Remove Carter from the equation, I thought, and things were bound to get better. And, in a way, that was true. Things couldn’t exactly get worse, after all. But even in an otherwise engaging episode that hardly featured Kendra, Savage still stood out as the worst thing in this entire show. And, quite, possibly, the Arrow-Flash-Legends of Tomorrow universe.

He’s just not an effective villain. He’s a child throwing a tantrum with enormous lasting power. “Mom, that girl doesn’t love me. Mom, that’s not fair! Why doesn’t she love me? I’m awesome! Mom, make her love me! Make her! Or I’ll kill her.”

Lather, rinse, repeat. Four thousand years later, and we’re still here, but we don’t have a good reason to be. Why was Savage in love with Kendra in the first place? How did she feel about him? Did he ever try to do something other than kill her? And how does “I love this girl and she doesn’t love me” thing translate into a tyrant destined to enslave the world? What happened here? How did we get from 0 to 60?

I’m not asking because I care, necessarily. I honestly could not care less at this point about Savage. I’m asking because these questions need to be answered for the show to be effective. Too much is riding on us hating Savage — on us fearing him. We can’t do either of those things effectively if all we get of him is sneers and creepy mood lighting.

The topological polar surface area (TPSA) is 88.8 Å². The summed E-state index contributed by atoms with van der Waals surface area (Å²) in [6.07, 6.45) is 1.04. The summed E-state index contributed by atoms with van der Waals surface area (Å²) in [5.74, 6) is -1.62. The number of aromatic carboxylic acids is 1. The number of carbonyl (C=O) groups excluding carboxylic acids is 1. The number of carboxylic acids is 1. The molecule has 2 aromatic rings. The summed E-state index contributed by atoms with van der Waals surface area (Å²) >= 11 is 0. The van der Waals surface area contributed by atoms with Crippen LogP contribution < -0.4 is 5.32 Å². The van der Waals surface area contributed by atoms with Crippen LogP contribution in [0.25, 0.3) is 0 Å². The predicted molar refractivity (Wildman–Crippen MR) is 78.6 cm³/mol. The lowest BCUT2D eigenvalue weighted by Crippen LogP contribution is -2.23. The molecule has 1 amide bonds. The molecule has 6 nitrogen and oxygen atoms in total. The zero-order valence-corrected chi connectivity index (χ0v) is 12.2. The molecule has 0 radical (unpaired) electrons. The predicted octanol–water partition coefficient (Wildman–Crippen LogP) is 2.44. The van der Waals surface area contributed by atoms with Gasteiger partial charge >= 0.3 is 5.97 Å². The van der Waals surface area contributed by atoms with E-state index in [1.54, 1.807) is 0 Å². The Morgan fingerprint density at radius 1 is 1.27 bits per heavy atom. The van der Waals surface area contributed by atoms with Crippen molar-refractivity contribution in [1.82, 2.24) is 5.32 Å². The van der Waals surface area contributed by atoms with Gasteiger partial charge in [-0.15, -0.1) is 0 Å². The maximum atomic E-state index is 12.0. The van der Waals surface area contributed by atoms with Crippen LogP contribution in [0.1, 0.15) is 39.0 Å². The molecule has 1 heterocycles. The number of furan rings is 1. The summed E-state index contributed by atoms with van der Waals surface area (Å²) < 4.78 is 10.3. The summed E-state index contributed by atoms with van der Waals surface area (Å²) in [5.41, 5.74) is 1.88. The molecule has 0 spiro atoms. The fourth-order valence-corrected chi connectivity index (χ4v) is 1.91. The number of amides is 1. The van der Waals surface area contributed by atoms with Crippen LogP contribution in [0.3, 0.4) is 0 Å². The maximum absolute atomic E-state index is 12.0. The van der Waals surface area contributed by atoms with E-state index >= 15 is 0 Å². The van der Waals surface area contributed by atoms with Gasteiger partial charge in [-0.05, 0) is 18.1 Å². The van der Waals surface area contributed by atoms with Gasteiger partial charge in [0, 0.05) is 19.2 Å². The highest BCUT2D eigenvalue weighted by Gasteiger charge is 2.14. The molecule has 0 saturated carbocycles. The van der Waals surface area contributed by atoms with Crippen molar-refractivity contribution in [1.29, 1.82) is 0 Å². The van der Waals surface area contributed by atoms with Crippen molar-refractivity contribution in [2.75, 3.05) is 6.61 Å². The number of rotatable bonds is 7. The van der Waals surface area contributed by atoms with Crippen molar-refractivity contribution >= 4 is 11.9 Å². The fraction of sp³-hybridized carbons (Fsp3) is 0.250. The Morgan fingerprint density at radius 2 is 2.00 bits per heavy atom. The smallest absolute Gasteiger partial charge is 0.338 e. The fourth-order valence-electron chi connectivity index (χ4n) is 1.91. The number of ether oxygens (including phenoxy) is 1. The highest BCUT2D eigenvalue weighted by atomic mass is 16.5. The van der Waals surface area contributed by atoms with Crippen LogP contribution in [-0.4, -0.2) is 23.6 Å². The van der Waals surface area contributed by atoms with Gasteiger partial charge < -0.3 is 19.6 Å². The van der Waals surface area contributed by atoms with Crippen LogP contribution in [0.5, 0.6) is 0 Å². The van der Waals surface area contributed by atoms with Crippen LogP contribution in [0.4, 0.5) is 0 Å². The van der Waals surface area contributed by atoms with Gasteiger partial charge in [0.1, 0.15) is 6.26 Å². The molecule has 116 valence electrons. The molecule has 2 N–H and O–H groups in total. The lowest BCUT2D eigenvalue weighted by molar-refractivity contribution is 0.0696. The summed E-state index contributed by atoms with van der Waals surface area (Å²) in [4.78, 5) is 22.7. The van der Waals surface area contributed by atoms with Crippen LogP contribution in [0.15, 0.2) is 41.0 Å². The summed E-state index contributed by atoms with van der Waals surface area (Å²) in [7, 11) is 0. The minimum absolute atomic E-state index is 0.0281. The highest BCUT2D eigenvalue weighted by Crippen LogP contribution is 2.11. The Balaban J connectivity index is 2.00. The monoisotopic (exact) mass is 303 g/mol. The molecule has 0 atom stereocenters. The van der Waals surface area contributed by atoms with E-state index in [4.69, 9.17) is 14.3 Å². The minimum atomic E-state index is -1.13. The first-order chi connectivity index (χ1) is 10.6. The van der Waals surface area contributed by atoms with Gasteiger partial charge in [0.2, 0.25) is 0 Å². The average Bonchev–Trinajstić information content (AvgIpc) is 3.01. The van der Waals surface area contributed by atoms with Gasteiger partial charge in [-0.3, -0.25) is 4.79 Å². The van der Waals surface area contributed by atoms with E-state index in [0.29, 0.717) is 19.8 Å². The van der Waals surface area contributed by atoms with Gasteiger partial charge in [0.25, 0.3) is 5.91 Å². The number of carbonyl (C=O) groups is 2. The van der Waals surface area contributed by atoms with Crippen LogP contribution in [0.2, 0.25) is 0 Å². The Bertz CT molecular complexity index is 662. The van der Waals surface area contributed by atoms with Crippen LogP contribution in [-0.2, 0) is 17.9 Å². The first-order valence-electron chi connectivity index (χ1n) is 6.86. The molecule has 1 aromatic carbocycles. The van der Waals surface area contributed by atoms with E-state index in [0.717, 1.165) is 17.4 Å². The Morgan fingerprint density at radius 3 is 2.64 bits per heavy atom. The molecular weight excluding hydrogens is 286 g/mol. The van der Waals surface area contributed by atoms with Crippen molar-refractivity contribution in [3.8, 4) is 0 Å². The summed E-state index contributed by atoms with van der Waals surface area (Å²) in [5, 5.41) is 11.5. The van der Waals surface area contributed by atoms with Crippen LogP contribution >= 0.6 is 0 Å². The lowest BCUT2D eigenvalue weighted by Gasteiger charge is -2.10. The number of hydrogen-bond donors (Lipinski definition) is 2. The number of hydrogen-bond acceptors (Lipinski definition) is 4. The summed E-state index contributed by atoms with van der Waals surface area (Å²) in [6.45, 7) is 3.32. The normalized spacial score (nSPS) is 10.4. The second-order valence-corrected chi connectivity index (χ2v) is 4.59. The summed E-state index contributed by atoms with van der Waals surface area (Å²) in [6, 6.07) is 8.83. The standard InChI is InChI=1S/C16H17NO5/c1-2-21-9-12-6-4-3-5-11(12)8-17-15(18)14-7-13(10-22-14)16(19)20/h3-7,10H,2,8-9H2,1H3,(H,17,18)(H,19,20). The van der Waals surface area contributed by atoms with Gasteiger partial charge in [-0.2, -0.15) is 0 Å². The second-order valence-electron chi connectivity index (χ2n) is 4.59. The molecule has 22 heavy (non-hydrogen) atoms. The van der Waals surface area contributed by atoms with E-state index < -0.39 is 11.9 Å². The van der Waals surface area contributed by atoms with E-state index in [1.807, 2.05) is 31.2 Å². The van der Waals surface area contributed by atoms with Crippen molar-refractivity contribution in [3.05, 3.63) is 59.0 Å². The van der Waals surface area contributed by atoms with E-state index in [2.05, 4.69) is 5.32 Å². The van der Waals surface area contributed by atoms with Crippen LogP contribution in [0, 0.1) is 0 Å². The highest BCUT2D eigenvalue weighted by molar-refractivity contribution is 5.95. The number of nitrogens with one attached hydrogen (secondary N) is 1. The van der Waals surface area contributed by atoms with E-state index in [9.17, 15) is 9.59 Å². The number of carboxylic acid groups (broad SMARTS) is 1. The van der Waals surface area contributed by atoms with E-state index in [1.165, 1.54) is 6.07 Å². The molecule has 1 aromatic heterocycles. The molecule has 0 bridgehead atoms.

For now, we’re watching despite Savage, not because of him. At some point, though, if the show is going to be effective, Vandal Savage is going to have to elicit some emotion in us.

Any emotion.

Other things:
  • I really think the show would have benefited from airing both parts of the pilot the same day. The smarter decision would have been to push the premiere of The 100 one week. 
  • Maybe if we get Rip like, a whiteboard, he can write: “Time-Traveling Rules for Dummies” on it and not be left shaking his head every time one of these people does something they’re not supposed to. 
  • But, God forbid Rip actually take the time to EXPLAIN anything.
  • Don’t even try to tell me you didn’t squeal when Rip said: “I’ve seen men of steel die and dark knights fall.” I won’t believe you.
  • Stupid question, I know, but did Rip bother to do background checks on any of the people he brought into this crazy adventure? Wait, silly me. OF COURSE HE DIDN’T. 
  • If the whole thing with the mood lighting and the chanting was supposed to make Savage scarier, you failed miserably, Legends.
  • Despite the fact that Snart and Rory pretend to be tough guys, deep down, they’re really decent people. You know how I know? Because everyone stood there and pretended they CARED about Carter. 
  • Jax and Kendra are the only members of the team I’m not connecting with right now. Well, and HeatWave, but at least he makes me laugh. 
DC’s Legends of Tomorrow airs Thursdays at 8/7c on The CW.


Post a Comment